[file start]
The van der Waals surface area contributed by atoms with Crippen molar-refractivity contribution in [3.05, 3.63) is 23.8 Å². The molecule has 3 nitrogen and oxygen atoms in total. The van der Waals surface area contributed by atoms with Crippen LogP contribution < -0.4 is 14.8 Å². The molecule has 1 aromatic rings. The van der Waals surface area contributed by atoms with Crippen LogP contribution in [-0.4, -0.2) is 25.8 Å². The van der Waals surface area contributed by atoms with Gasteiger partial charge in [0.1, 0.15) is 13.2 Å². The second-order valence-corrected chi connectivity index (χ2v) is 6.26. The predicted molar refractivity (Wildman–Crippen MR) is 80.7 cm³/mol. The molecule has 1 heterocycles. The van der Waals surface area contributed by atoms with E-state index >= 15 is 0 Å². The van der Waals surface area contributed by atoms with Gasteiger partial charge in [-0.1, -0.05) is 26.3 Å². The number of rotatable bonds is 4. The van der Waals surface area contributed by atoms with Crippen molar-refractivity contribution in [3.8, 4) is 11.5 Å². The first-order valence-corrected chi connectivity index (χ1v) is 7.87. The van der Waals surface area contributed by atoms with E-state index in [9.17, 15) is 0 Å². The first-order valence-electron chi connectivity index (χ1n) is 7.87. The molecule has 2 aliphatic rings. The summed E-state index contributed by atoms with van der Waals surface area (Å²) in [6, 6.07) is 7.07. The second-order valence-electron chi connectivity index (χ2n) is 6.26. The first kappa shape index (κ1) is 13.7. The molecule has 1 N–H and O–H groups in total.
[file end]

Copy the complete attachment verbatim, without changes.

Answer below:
The van der Waals surface area contributed by atoms with Crippen molar-refractivity contribution in [3.05, 3.63) is 23.8 Å². The molecule has 3 nitrogen and oxygen atoms in total. The van der Waals surface area contributed by atoms with Crippen LogP contribution < -0.4 is 14.8 Å². The molecule has 1 aromatic rings. The van der Waals surface area contributed by atoms with Crippen LogP contribution in [-0.4, -0.2) is 25.8 Å². The van der Waals surface area contributed by atoms with Gasteiger partial charge in [0.1, 0.15) is 13.2 Å². The second-order valence-corrected chi connectivity index (χ2v) is 6.26. The predicted molar refractivity (Wildman–Crippen MR) is 80.7 cm³/mol. The molecule has 1 heterocycles. The van der Waals surface area contributed by atoms with E-state index >= 15 is 0 Å². The van der Waals surface area contributed by atoms with Gasteiger partial charge in [-0.1, -0.05) is 26.3 Å². The number of rotatable bonds is 4. The van der Waals surface area contributed by atoms with Crippen molar-refractivity contribution in [3.8, 4) is 11.5 Å². The first-order valence-corrected chi connectivity index (χ1v) is 7.87. The van der Waals surface area contributed by atoms with E-state index in [9.17, 15) is 0 Å². The first-order valence-electron chi connectivity index (χ1n) is 7.87. The molecule has 2 aliphatic rings. The summed E-state index contributed by atoms with van der Waals surface area (Å²) in [6, 6.07) is 7.07. The second-order valence-electron chi connectivity index (χ2n) is 6.26. The first kappa shape index (κ1) is 13.7. The molecule has 1 N–H and O–H groups in total.